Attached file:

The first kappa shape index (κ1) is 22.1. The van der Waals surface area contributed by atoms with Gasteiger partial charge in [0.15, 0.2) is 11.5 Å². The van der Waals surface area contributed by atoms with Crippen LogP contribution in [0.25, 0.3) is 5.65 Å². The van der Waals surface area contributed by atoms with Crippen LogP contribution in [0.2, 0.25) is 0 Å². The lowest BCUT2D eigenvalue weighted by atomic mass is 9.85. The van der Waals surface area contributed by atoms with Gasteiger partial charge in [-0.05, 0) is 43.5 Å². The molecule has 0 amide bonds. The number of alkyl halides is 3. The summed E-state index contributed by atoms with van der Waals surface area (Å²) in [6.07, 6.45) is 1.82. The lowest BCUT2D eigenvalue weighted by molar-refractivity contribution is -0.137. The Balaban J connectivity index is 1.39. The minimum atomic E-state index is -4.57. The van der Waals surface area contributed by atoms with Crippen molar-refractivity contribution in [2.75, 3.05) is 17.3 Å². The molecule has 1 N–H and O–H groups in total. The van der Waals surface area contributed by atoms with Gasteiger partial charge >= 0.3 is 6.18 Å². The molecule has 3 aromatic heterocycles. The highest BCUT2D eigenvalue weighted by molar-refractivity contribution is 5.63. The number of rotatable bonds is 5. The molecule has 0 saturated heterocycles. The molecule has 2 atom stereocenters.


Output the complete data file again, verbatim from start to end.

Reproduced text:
The first kappa shape index (κ1) is 22.1. The van der Waals surface area contributed by atoms with Gasteiger partial charge in [0.15, 0.2) is 11.5 Å². The van der Waals surface area contributed by atoms with Crippen LogP contribution in [0.25, 0.3) is 5.65 Å². The van der Waals surface area contributed by atoms with Crippen LogP contribution in [0.2, 0.25) is 0 Å². The lowest BCUT2D eigenvalue weighted by atomic mass is 9.85. The van der Waals surface area contributed by atoms with Gasteiger partial charge in [-0.05, 0) is 43.5 Å². The molecule has 0 amide bonds. The number of alkyl halides is 3. The summed E-state index contributed by atoms with van der Waals surface area (Å²) in [6.07, 6.45) is 1.82. The lowest BCUT2D eigenvalue weighted by molar-refractivity contribution is -0.137. The Balaban J connectivity index is 1.39. The minimum atomic E-state index is -4.57. The van der Waals surface area contributed by atoms with Crippen molar-refractivity contribution in [2.75, 3.05) is 17.3 Å². The molecule has 1 N–H and O–H groups in total. The van der Waals surface area contributed by atoms with Gasteiger partial charge >= 0.3 is 6.18 Å². The molecule has 3 aromatic heterocycles. The highest BCUT2D eigenvalue weighted by molar-refractivity contribution is 5.63. The number of rotatable bonds is 5. The molecule has 0 saturated heterocycles. The molecule has 2 atom stereocenters.